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visual data
learning, conceptualizing + communicating data with infographics, visualizations, etc...
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Infographic: An Amazing, Invisible Truth About Wikipedia

Infographic: An Amazing, Invisible Truth About Wikipedia | visual data | Scoop.it

Every Wikipedia entry has an optional feature we take for granted--geotagging. An entry on the Lincoln Memorial will be linked to its specific latitude and longitude in Washington D.C. On any individual post, this may or may not be a useful thing. But what about looking at these locations en masse?

That was a question asked by data viz specialist and programmer Olivier Beauchesne. To find out, he downloaded all of Wikipedia (it’s open-source, after all) then used an algorithm that would assemble 300 topical clusters from popular, related keywords. Then he placed the location of each article in these topical clusters on a map. What he found was astounding...

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The world of Wikipedia's languages mapped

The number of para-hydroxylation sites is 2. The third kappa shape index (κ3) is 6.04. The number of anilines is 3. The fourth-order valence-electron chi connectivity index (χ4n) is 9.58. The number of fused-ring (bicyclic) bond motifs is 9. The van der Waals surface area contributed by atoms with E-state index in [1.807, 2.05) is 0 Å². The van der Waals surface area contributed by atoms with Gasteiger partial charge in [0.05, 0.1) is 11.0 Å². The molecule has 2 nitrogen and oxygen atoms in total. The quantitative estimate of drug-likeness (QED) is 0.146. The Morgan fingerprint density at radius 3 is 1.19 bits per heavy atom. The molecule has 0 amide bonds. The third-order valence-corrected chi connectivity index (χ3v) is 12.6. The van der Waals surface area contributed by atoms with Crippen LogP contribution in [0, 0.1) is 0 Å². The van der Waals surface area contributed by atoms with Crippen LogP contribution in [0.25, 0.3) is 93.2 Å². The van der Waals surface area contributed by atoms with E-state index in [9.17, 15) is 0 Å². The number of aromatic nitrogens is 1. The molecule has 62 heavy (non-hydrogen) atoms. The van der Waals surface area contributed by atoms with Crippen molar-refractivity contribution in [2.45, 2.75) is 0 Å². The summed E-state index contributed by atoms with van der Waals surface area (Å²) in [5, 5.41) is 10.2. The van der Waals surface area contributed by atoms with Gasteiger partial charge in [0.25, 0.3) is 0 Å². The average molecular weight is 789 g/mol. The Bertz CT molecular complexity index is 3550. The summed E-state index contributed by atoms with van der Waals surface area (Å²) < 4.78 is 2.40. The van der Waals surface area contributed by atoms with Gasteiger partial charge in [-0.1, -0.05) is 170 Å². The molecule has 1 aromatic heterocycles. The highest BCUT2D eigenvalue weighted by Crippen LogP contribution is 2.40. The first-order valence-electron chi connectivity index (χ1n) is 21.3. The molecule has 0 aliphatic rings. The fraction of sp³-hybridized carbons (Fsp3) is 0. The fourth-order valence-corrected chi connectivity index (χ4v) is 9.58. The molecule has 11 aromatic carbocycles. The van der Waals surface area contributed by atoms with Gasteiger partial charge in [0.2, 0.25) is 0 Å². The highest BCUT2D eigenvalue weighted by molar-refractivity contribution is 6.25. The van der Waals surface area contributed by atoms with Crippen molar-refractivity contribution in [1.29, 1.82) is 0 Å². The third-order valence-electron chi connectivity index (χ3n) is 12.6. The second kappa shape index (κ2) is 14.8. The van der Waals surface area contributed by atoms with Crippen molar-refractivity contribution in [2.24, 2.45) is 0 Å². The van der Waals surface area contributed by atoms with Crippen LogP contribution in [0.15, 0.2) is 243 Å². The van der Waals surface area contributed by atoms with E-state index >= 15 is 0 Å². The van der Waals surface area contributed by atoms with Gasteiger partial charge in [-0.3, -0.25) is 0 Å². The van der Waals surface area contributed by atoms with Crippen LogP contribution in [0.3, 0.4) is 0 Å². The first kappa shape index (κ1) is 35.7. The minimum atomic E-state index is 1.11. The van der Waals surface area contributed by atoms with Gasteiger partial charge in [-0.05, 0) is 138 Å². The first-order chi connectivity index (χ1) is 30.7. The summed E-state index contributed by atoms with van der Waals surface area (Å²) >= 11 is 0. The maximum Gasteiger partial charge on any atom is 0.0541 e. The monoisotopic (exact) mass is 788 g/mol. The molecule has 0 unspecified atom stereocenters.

The world of Wikipedia's languages mapped | visual data | Scoop.it
What happens if you map every geotagged Wikipedia article - and then analyse it for language use?

Mark Graham and the team at the Oxford Internet Institute (who've mapped zombies and every geotagged picture on Flickr) decided to find out as part of their research into the state of the internet - and then break it down by different languages.

Graham, who also runs the blogs floatingsheep.org and zerogeography.net looked at Wikipedia in the Middle East, North Africa, and East Africa in the November 2011 versions of the Arabic, Egyptian Arabic, English, French.

Each one of the yellow dots represents the "human effort that has gone into describing some aspect of a place".

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The World's Ideas, Visualized

The World's Ideas, Visualized | visual data | Scoop.it
Visualizing how the world's ideas fit together is no mean feat. But now you don't have to struggle, because Brendan Griffen has mined Wikipedia to create a map of how the world's greatest thinkers influenced each other.

 

Color-coded by genre—so, for instance, fiction authors are in orange, while 19th/20th century philosophers are in red—each node presents a person, and its size is determined by the number of links to other nodes. The data was gathered by studying every profile on Wikipedia that had an "influenced by" or "influences" field...

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